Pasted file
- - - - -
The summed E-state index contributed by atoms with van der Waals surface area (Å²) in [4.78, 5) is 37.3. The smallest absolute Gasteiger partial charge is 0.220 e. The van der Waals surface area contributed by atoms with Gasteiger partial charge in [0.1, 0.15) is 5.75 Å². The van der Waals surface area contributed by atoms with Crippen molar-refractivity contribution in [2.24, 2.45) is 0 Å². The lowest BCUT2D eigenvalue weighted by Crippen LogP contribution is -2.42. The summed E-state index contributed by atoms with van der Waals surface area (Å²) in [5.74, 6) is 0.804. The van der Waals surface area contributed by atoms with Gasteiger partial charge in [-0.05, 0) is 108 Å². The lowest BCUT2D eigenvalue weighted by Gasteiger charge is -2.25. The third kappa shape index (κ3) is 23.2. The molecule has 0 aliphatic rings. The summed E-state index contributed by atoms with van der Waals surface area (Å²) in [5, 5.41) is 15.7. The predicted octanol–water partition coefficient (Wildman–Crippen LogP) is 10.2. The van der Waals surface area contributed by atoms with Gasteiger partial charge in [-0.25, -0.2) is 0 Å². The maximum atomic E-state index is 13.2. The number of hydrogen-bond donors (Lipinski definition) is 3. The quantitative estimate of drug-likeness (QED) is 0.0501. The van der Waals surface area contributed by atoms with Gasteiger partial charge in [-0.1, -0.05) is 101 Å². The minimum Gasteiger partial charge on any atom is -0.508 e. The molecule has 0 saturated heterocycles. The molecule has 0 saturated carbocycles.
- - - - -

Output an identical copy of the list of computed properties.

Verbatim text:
The summed E-state index contributed by atoms with van der Waals surface area (Å²) in [4.78, 5) is 37.3. The smallest absolute Gasteiger partial charge is 0.220 e. The van der Waals surface area contributed by atoms with Gasteiger partial charge in [0.1, 0.15) is 5.75 Å². The van der Waals surface area contributed by atoms with Crippen molar-refractivity contribution in [2.24, 2.45) is 0 Å². The lowest BCUT2D eigenvalue weighted by Crippen LogP contribution is -2.42. The summed E-state index contributed by atoms with van der Waals surface area (Å²) in [5.74, 6) is 0.804. The van der Waals surface area contributed by atoms with Gasteiger partial charge in [-0.05, 0) is 108 Å². The lowest BCUT2D eigenvalue weighted by Gasteiger charge is -2.25. The third kappa shape index (κ3) is 23.2. The molecule has 0 aliphatic rings. The summed E-state index contributed by atoms with van der Waals surface area (Å²) in [5, 5.41) is 15.7. The predicted octanol–water partition coefficient (Wildman–Crippen LogP) is 10.2. The van der Waals surface area contributed by atoms with Gasteiger partial charge in [-0.25, -0.2) is 0 Å². The maximum atomic E-state index is 13.2. The number of hydrogen-bond donors (Lipinski definition) is 3. The quantitative estimate of drug-likeness (QED) is 0.0501. The van der Waals surface area contributed by atoms with Gasteiger partial charge in [-0.1, -0.05) is 101 Å². The minimum Gasteiger partial charge on any atom is -0.508 e. The molecule has 0 saturated heterocycles. The molecule has 0 saturated carbocycles.